Provisional Definition: a bullshit job is a form of employment that is so completely pointless, unnecessary, or pernicious that even the employee cannot justify its existence. Some jobs are so pointless that no one even notices if the person who has the job vanishes.
Book suggests that if you are serving the top 1% who have riches and power such as a cooperate lawyer you have a bullshit job. These jobs have increased in number “professional, managerial, clerical, sales, and service workers” tripled, growing “from one-quarter to three-quarters of total employment.” You tend to know if you have a bullshit job if the purpose is really not significant.
Note a bullshit job differ from a shit job which is necessary but just not very good and often underpaid. Note people in service industry from this books perspective don’t have a bullshit job unlike a professor of anthropology, for which the author is one!
Mentions a job at the Interlibrary Loan Office in the University of Chicago Science Library, and at least 90 percent of what people did there was photocopy and mail out articles from medical journals with titles such as the Journal of Cell Biology, Clinical Endocrinology, and the American Journal of Internal Medicine. The employee thought for the first few months these articles were being sent to doctors. To the contrary, a bemused co-worker eventually explained: the overwhelming majority were being sent to lawyers. Apparently, if you are suing a doctor for malpractice, part of the show involves assembling an impressive pile of scientific papers to plunk down on the table at an appropriately theatrical moment and then enter into evidence. While everyone knows that no one will actually read these papers, there is always the possibility that the defence attorney or one of his expert witnesses might pick one up at random for inspection – so it is considered important to ensure your legal aides locate articles that can at least plausibly be said to bear in some way on the case.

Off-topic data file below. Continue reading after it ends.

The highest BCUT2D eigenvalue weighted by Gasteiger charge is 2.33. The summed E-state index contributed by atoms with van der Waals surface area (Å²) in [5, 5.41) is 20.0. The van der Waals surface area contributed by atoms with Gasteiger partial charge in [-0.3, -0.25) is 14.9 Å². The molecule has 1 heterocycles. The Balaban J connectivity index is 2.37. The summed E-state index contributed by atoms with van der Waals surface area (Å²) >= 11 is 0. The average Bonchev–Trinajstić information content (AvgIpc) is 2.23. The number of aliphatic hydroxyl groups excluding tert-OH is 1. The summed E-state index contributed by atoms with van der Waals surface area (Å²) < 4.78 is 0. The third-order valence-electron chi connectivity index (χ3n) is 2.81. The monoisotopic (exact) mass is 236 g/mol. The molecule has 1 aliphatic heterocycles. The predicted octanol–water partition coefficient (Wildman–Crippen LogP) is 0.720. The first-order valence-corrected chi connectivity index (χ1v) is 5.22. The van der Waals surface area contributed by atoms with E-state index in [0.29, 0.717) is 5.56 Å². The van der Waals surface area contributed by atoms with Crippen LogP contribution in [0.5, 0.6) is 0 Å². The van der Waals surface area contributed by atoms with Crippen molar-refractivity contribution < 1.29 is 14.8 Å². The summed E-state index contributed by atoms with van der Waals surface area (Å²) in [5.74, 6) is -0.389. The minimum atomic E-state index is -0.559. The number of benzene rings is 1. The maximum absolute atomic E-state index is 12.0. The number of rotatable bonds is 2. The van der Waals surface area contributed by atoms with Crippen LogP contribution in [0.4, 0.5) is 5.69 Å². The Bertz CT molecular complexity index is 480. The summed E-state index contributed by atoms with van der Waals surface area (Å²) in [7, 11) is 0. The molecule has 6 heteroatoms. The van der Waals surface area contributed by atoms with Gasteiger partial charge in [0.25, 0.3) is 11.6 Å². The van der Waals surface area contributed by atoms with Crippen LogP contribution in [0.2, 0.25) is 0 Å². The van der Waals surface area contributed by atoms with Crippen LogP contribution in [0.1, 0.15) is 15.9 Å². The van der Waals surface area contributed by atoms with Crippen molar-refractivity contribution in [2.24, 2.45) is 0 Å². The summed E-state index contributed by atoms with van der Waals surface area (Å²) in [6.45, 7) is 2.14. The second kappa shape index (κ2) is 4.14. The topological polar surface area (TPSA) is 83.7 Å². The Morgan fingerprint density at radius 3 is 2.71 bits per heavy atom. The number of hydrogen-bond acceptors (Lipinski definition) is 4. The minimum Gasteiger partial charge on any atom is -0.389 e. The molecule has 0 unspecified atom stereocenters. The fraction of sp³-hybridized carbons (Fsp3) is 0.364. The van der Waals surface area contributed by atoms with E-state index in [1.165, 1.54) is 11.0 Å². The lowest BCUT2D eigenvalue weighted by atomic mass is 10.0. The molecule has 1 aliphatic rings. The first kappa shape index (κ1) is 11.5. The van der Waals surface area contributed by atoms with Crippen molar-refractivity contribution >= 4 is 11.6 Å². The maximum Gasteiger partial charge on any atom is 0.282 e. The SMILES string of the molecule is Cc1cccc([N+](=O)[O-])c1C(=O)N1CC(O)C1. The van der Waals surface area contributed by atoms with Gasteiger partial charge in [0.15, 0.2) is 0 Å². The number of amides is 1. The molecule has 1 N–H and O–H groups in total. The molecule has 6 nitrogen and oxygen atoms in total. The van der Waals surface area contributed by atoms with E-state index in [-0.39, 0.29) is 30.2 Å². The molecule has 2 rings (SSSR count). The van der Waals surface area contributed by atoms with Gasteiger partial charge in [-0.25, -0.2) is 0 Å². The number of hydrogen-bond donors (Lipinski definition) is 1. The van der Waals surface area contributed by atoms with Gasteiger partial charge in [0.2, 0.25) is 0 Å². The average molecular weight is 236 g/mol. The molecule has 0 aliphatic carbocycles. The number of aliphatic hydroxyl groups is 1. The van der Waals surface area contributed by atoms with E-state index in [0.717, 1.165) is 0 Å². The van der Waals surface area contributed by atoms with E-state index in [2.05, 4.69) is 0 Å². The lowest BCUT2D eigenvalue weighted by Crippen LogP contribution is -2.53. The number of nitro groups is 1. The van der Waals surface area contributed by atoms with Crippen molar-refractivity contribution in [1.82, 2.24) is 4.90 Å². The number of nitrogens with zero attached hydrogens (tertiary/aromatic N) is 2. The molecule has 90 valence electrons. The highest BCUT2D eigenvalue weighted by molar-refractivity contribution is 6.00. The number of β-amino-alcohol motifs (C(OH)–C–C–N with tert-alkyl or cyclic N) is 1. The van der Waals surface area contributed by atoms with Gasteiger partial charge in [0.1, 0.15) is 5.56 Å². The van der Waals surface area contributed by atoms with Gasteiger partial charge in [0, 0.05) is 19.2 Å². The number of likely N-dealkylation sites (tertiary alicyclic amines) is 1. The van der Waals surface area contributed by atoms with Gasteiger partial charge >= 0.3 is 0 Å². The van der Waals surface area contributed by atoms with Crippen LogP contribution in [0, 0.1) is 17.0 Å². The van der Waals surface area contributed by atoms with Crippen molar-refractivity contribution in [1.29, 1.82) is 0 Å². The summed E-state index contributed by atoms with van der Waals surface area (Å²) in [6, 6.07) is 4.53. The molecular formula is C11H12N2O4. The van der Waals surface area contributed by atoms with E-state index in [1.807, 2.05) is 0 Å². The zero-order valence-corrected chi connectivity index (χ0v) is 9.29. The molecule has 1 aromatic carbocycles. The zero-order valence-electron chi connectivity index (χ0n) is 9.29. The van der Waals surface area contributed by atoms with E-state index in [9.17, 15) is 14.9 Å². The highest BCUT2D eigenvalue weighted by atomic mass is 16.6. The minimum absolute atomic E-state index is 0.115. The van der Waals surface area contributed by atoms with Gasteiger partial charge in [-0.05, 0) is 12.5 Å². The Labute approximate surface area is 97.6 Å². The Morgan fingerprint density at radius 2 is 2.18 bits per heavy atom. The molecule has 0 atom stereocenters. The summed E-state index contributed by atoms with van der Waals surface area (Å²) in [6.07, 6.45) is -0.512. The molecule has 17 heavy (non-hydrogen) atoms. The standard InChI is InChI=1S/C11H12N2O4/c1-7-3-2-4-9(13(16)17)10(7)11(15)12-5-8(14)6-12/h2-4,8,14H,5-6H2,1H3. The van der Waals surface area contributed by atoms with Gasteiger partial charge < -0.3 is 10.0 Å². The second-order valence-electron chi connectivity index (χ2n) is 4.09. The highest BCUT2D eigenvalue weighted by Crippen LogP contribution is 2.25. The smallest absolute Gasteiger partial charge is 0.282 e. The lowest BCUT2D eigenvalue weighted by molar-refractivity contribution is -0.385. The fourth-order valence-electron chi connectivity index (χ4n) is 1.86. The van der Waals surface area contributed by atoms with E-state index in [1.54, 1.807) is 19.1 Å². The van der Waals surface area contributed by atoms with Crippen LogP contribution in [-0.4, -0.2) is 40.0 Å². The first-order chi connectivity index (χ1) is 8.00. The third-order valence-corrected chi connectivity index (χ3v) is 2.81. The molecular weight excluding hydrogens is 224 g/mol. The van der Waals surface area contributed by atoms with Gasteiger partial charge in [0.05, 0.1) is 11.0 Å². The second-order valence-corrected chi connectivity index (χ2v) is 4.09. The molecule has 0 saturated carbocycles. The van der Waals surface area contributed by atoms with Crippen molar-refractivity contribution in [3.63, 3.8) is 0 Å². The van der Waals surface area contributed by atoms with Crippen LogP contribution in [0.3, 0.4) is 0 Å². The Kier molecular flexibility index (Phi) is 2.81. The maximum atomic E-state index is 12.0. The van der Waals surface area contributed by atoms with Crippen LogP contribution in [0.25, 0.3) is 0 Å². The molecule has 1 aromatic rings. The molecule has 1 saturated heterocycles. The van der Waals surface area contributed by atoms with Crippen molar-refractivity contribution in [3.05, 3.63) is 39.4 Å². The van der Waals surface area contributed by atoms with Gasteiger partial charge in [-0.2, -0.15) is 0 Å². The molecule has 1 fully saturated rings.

Business owners don’t think that there are a proliferation of bs CEO jobs. This is because, for better or for worse, CEOs actions do make a difference in the world. They’re just blind to all the bullshit they create!
Instead, the situation has sparked a proliferation of social media use (Facebook, YouTube, Instagram, Twitter): basically, of forms of electronic media that lend themselves to being produced and consumed while pretending to do something else. in many medieval universities, a medieval sword smith or soap maker could go about his work in the confidence that he would never have anyone who was not himself a sword smith or a soap maker telling him he was not going about it correctly. This is unlike today, industrial capitalism changed that, and the rise of managerialism in the twentieth century drove the process even further; but rather than this in any sense reversing under financialised capitalism, the situation has actually worsened.
“Efficiency” has come to mean vesting more and more power to managers, supervisors, and other presumed “efficiency experts,” so that actual producers have almost zero autonomy. At the same time, the ranks and orders of managers seem to reproduce themselves endlessly. Where once universities, corporations, movie studios, and the like had been governed by a combination of relatively simple chains of command and informal patronage networks, we now have a world of funding proposals, strategic vision documents, and development team pitches. These allow for the endless elaborations of new and ever more pointless levels of managerial hierarchy, staffed by men and women with elaborate titles, fluent in corporate jargon, but who either have no firsthand experience of what it’s like to actually do the work they are supposed to be managing.